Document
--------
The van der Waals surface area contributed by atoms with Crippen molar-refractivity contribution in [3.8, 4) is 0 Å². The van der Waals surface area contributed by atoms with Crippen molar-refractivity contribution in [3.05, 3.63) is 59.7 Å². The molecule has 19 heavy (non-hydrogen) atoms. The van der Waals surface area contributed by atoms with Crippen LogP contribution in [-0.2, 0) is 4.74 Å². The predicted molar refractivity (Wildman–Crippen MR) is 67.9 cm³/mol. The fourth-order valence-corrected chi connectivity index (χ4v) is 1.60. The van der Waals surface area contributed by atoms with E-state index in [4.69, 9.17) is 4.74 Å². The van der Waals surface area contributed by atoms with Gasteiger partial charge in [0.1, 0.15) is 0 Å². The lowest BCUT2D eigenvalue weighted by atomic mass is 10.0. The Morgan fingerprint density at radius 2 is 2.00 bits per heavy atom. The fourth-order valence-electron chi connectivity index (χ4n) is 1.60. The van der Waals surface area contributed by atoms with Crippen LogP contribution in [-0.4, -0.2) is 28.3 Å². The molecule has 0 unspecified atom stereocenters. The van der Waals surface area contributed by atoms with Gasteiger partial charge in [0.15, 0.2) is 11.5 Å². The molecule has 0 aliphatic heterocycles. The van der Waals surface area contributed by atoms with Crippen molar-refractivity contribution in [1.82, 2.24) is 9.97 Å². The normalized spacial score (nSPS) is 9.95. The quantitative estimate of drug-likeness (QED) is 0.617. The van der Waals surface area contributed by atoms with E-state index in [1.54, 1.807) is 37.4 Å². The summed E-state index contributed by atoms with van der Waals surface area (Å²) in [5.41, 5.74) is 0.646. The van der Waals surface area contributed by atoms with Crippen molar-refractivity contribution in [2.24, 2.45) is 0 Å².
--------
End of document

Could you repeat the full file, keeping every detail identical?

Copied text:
The van der Waals surface area contributed by atoms with Crippen molar-refractivity contribution in [3.8, 4) is 0 Å². The van der Waals surface area contributed by atoms with Crippen molar-refractivity contribution in [3.05, 3.63) is 59.7 Å². The molecule has 19 heavy (non-hydrogen) atoms. The van der Waals surface area contributed by atoms with Crippen LogP contribution in [-0.2, 0) is 4.74 Å². The predicted molar refractivity (Wildman–Crippen MR) is 67.9 cm³/mol. The fourth-order valence-corrected chi connectivity index (χ4v) is 1.60. The van der Waals surface area contributed by atoms with E-state index in [4.69, 9.17) is 4.74 Å². The van der Waals surface area contributed by atoms with Gasteiger partial charge in [0.1, 0.15) is 0 Å². The lowest BCUT2D eigenvalue weighted by atomic mass is 10.0. The Morgan fingerprint density at radius 2 is 2.00 bits per heavy atom. The fourth-order valence-electron chi connectivity index (χ4n) is 1.60. The van der Waals surface area contributed by atoms with Crippen LogP contribution in [-0.4, -0.2) is 28.3 Å². The molecule has 0 unspecified atom stereocenters. The van der Waals surface area contributed by atoms with Gasteiger partial charge in [0.15, 0.2) is 11.5 Å². The molecule has 0 aliphatic heterocycles. The van der Waals surface area contributed by atoms with Crippen molar-refractivity contribution in [1.82, 2.24) is 9.97 Å². The normalized spacial score (nSPS) is 9.95. The quantitative estimate of drug-likeness (QED) is 0.617. The van der Waals surface area contributed by atoms with E-state index in [1.54, 1.807) is 37.4 Å². The summed E-state index contributed by atoms with van der Waals surface area (Å²) in [5.41, 5.74) is 0.646. The van der Waals surface area contributed by atoms with Crippen molar-refractivity contribution in [2.24, 2.45) is 0 Å².